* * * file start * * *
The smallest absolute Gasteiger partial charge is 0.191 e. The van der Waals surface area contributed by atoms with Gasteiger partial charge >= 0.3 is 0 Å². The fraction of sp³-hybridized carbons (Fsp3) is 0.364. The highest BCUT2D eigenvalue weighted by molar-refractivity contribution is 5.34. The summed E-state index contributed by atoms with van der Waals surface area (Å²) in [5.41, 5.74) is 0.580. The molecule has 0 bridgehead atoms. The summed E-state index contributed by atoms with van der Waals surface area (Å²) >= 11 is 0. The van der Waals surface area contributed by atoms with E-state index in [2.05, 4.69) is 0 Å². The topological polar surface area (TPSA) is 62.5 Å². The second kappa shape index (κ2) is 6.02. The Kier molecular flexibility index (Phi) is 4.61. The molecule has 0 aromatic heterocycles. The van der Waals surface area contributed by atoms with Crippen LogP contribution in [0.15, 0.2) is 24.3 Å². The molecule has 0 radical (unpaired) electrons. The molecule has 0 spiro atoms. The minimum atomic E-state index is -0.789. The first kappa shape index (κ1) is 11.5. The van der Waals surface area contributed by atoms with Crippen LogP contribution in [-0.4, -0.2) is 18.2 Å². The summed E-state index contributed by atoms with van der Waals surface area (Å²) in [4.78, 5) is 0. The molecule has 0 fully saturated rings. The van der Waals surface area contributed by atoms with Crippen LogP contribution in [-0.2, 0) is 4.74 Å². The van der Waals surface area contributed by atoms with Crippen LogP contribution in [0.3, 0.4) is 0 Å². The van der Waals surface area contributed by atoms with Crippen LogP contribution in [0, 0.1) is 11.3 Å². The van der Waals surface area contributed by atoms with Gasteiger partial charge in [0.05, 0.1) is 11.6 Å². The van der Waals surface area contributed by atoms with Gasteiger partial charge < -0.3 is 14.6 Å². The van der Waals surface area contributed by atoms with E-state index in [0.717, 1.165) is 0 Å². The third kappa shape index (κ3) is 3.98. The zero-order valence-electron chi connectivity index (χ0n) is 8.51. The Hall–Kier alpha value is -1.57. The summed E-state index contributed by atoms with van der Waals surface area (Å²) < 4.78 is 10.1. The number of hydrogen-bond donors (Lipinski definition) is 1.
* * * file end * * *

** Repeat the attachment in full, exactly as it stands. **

The smallest absolute Gasteiger partial charge is 0.191 e. The van der Waals surface area contributed by atoms with Gasteiger partial charge >= 0.3 is 0 Å². The fraction of sp³-hybridized carbons (Fsp3) is 0.364. The highest BCUT2D eigenvalue weighted by molar-refractivity contribution is 5.34. The summed E-state index contributed by atoms with van der Waals surface area (Å²) in [5.41, 5.74) is 0.580. The molecule has 0 bridgehead atoms. The summed E-state index contributed by atoms with van der Waals surface area (Å²) >= 11 is 0. The van der Waals surface area contributed by atoms with E-state index in [2.05, 4.69) is 0 Å². The topological polar surface area (TPSA) is 62.5 Å². The second kappa shape index (κ2) is 6.02. The Kier molecular flexibility index (Phi) is 4.61. The molecule has 0 aromatic heterocycles. The van der Waals surface area contributed by atoms with Crippen LogP contribution in [0.15, 0.2) is 24.3 Å². The molecule has 0 radical (unpaired) electrons. The molecule has 0 spiro atoms. The minimum atomic E-state index is -0.789. The first kappa shape index (κ1) is 11.5. The van der Waals surface area contributed by atoms with Crippen LogP contribution in [-0.4, -0.2) is 18.2 Å². The summed E-state index contributed by atoms with van der Waals surface area (Å²) in [4.78, 5) is 0. The molecule has 0 fully saturated rings. The van der Waals surface area contributed by atoms with Crippen LogP contribution in [-0.2, 0) is 4.74 Å². The van der Waals surface area contributed by atoms with Crippen LogP contribution in [0.3, 0.4) is 0 Å². The van der Waals surface area contributed by atoms with Crippen LogP contribution in [0, 0.1) is 11.3 Å². The van der Waals surface area contributed by atoms with Gasteiger partial charge in [0.05, 0.1) is 11.6 Å². The van der Waals surface area contributed by atoms with Gasteiger partial charge < -0.3 is 14.6 Å². The van der Waals surface area contributed by atoms with E-state index in [0.717, 1.165) is 0 Å². The third kappa shape index (κ3) is 3.98. The zero-order valence-electron chi connectivity index (χ0n) is 8.51. The Hall–Kier alpha value is -1.57. The summed E-state index contributed by atoms with van der Waals surface area (Å²) < 4.78 is 10.1. The number of hydrogen-bond donors (Lipinski definition) is 1.